First, you will want to reduce rent and utilities costs. Do you rent or own? If you rent, can you move all your stuff into a storage facility? That will save a bunch of money. If you own a house and have a mortgage, things get uglier for short-term money saving.

Second, company sponsored training costs money. You (typically) either have to work for X period of time at a reduced pay rate, or you have to repay them from earnings. This normally takes a year or so, and will take a big chunk out of the money you would have wanted to put aside for school.

If you store your stuff, live in the truck, and are frugal, you can save a decent chunk of money in a year.

Thanks for the response.

I currently live at home. My mom lived with her parents while earning her masters degree and has encouraged me to do the same for as long as I'd like. Rent won't be an issue, although I'm planning to shift away once I resume taking university classes. At the very least, earning enough to pay off a loan I took on a motorcycle and for rent would be amazing. The less stress I have when I'm back in college, the better.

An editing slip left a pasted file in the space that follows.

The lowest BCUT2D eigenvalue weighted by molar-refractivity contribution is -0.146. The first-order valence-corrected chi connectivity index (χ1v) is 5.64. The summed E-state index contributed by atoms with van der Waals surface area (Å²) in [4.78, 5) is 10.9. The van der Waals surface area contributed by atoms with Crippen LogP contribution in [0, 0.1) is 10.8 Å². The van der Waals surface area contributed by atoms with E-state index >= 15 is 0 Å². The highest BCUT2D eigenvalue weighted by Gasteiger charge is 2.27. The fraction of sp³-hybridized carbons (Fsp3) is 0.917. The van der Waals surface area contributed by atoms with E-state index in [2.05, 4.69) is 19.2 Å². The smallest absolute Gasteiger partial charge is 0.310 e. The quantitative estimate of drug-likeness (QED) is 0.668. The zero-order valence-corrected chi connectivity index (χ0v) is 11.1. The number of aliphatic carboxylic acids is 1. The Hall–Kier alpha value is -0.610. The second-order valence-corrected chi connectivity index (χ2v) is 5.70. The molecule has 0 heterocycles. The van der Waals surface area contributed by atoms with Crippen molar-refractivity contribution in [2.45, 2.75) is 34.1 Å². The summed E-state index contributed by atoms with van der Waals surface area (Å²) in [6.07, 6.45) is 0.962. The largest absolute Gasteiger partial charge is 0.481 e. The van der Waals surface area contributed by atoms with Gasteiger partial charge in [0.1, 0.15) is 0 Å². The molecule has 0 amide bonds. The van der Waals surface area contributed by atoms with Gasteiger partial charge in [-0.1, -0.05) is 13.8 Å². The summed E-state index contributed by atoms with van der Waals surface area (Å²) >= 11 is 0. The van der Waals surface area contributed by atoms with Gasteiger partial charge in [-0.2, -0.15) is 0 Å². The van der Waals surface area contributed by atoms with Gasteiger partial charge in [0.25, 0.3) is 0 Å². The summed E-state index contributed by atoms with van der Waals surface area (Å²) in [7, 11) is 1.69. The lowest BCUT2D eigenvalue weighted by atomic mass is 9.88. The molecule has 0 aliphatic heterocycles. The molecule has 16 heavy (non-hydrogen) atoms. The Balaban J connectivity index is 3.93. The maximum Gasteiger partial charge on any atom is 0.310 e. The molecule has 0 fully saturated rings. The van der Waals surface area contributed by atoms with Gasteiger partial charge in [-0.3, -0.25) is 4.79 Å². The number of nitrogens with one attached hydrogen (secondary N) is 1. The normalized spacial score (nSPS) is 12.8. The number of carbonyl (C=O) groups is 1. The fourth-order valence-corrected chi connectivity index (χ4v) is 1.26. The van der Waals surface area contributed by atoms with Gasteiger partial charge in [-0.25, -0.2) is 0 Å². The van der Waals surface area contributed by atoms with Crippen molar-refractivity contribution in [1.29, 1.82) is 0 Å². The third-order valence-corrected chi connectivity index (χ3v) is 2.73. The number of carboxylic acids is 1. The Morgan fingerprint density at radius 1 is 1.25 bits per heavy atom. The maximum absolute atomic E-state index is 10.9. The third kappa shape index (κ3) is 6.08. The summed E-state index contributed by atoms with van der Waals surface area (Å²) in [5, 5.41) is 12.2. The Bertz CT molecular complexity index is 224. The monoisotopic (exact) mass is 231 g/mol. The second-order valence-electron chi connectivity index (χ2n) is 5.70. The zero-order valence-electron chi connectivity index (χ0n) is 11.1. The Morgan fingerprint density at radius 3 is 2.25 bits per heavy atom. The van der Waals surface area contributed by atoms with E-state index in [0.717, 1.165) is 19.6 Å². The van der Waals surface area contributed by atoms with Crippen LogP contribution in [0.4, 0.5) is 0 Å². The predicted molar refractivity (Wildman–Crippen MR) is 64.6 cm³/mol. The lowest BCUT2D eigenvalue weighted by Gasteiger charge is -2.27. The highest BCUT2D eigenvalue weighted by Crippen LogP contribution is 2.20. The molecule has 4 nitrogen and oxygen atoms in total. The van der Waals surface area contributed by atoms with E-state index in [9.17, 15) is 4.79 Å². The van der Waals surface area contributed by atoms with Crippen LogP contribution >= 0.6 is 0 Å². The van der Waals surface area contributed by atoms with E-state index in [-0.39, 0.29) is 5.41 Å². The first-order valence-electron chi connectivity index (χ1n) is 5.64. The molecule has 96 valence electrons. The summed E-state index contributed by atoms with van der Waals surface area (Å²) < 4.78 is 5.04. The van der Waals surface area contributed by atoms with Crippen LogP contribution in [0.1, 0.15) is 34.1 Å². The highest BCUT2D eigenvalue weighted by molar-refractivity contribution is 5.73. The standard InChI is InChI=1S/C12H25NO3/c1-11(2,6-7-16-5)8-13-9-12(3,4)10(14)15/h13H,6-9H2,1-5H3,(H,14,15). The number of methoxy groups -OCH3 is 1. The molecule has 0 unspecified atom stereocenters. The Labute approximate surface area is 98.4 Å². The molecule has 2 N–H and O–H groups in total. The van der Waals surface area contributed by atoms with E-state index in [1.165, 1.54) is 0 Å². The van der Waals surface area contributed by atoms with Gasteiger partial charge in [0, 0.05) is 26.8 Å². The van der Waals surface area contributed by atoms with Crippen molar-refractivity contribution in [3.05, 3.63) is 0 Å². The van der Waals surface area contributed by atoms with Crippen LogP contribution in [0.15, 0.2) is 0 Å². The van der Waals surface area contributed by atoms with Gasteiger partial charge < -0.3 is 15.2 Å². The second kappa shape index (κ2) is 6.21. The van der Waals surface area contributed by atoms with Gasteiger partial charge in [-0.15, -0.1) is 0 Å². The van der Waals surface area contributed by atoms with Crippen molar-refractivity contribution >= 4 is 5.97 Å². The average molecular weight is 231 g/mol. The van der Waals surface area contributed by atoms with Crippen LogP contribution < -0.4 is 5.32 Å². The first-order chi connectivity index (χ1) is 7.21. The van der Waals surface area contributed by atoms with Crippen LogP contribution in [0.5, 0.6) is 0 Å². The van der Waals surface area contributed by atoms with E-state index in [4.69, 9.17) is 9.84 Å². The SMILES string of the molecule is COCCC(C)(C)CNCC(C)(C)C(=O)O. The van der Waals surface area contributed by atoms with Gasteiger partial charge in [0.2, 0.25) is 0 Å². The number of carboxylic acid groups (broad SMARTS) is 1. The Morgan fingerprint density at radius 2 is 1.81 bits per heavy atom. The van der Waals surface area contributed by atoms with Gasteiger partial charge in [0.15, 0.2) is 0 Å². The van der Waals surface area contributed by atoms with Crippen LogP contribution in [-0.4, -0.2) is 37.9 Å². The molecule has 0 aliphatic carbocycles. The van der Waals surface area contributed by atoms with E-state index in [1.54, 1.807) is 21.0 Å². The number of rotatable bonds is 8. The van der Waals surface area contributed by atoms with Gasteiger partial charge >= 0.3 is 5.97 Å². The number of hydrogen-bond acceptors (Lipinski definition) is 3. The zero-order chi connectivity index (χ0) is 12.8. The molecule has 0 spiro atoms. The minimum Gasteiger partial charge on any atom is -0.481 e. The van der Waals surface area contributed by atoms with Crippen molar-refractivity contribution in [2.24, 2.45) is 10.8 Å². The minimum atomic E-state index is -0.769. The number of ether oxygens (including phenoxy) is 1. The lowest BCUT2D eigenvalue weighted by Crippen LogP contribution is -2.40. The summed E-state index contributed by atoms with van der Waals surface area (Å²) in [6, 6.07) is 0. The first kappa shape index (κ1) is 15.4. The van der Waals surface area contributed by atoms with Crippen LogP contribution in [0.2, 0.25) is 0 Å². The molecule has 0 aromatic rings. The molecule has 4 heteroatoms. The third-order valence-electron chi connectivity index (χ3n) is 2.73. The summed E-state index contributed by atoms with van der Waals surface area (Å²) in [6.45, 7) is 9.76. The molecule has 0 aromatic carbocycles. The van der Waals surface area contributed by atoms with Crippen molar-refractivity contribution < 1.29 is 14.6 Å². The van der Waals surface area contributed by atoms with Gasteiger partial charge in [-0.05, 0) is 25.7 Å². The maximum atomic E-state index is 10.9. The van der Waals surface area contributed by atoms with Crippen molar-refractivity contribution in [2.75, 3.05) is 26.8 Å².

I think I'd be fine doing a contract for up to a year, as long as I were earning somewhat decently. I don't need a lot. Recently broke up with my girlfriend, too, so thee's no reason for me to get much home time. Frankly, I'd love to just work and pay off the majority of my bank-held debt and student debt. Another year of university isn't going to cost me too much - graduating $10,000 in the hole would be better than the $25k I've already amassed.

Otherwise, I don't spend much. I've traveled overseas a lot since I was 19, and that was all through throwing my paychecks into the bank. Might not have been the best use of money according to some, but I know how to budget when I've got a goal to reach.